Study Guide

Microorganisms: Viruses - Virus Classification

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Virus Classification

The United Colors of Virus-ton

We all get sick, and when we do, it's usually due to one of two reasons: we were infected by a bacterium or virus, or because we fell in love with someone out of our league. This chapter is mostly going to talk about the former. If you want to know about love, you should listen to more Beatles songs.

People have known about bacteria for centuries, because they are visible by most microscopes. However, viruses are a fairly recent discovery. Viruses are hard to study for 3 reasons:

  1. Viruses are very small and can only be seen on special microscopes—while they never get on rollercoasters, they're always comfortable on airplane seats.
  2. Viruses cannot grow or replicate without taking over another cell—they make the worst roommates.
  3. Viruses are very diverse—they come in more flavors than a fancy Coke Freestyle can pump out.

Because viruses are very diverse, it's very hard to define the features of a virus. An individual virus (also called a "virion" or virus particle) must have 2 elements:

  • a nucleic acid genome made of either DNA or RNA
  • a protective coat called a protein capsid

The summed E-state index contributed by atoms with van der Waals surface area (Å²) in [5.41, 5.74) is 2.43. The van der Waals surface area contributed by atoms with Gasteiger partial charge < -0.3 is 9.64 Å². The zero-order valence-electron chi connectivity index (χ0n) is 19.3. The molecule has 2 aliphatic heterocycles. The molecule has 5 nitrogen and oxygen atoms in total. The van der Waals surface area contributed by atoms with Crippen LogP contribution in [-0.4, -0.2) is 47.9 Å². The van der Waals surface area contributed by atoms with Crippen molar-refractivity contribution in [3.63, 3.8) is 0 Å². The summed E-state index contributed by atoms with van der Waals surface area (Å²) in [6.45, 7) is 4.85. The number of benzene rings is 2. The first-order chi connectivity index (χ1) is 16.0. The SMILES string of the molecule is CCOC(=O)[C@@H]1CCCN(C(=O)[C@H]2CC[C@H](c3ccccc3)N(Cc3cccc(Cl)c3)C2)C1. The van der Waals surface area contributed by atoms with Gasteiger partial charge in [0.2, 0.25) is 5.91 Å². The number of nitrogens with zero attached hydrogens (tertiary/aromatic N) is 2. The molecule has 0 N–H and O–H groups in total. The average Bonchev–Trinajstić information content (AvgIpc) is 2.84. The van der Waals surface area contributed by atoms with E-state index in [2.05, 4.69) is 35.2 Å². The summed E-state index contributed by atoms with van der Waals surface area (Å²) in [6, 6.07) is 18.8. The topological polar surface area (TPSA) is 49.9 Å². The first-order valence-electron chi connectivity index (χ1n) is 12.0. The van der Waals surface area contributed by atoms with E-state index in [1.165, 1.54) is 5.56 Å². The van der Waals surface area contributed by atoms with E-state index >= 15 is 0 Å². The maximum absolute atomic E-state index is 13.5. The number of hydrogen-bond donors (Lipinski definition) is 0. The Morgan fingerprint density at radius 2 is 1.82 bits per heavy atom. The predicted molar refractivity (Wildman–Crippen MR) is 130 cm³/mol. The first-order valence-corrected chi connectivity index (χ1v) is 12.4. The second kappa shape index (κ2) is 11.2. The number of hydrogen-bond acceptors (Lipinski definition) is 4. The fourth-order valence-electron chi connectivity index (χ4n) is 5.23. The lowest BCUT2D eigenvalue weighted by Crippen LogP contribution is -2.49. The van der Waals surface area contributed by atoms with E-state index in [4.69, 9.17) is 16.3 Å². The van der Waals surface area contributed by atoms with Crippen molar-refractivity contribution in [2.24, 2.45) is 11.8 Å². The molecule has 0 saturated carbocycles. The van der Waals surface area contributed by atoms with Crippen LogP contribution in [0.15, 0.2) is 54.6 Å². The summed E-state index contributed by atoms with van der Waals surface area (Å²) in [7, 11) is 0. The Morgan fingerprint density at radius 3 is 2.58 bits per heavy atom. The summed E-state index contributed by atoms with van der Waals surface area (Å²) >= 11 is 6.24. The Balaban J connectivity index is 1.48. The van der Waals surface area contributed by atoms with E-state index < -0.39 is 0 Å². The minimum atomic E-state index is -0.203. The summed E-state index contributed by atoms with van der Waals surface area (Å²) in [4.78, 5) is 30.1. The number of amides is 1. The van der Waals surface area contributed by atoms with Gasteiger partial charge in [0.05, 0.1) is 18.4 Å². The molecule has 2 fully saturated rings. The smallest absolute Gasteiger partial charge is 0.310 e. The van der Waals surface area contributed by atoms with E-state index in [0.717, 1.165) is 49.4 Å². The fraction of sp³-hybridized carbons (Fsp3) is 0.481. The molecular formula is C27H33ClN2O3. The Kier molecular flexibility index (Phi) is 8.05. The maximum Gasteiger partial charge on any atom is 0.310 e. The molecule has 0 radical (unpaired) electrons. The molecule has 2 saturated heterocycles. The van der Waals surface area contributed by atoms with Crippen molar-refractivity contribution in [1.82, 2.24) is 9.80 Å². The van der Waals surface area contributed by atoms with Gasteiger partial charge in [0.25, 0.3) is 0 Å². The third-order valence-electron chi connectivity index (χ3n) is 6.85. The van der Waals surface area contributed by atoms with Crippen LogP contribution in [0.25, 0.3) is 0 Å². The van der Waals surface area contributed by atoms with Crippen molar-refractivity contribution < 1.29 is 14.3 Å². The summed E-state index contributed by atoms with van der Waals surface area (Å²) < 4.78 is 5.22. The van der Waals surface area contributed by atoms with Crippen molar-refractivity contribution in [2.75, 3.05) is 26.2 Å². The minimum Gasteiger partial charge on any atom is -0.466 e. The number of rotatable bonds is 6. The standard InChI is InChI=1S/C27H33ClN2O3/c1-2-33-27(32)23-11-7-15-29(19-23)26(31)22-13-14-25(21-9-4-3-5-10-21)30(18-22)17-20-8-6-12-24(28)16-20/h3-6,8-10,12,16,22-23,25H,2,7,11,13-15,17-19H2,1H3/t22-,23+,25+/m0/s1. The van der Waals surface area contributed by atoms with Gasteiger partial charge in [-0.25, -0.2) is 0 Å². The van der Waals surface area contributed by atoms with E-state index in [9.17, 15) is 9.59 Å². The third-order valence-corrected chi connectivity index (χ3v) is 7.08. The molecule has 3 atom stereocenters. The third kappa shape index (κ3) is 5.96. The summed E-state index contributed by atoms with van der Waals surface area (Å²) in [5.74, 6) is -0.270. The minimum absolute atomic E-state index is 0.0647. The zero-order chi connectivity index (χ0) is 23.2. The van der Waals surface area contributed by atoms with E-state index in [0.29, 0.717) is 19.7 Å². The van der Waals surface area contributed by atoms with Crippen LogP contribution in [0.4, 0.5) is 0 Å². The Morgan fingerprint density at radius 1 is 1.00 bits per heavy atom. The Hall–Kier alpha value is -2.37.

Some viruses have a lipid bilayer outside the capsid called an envelope. NOTE: This should not be used in the mail. We tried, and now are no longer allowed near FedEx employees.

The cartoon below shows the two types of viruses: those with envelopes, and those without, called naked viruses. Wait. You are 18, right? Otherwise, just skip ahead to the non-naked viruses section until you're ready.

Actually, you know what? We'll let you have a peek at naked viruses anyway…just don't rat us out. We don't like rats.

A schematic showing an icosahedral virus, with and without an envelope.
Prototypical Virus Structure

So we have naked and enveloped viruses. But there's more than one way to skin a cat. We can categorize them all sorts of ways, such as based upon type of genome (RNA vs. DNA, segmented vs. non-segmented), how the virus spreads (oral-fecal, bloodborne, saliva), type of capsid (helical vs. icosahedron), host type (animal vs. bacterial/archaea), and on and on.

We'll go through all of these things, so don't worry about all the terms now; just know that viruses are very diverse. Finally, this chapter is mostly going to talk about animal viruses, specifically those viruses that infect humans. Which is fortunate, as the non-human infecting viruses are all freakish looking (such as the bacteriophages described in the Capsid Structure section).

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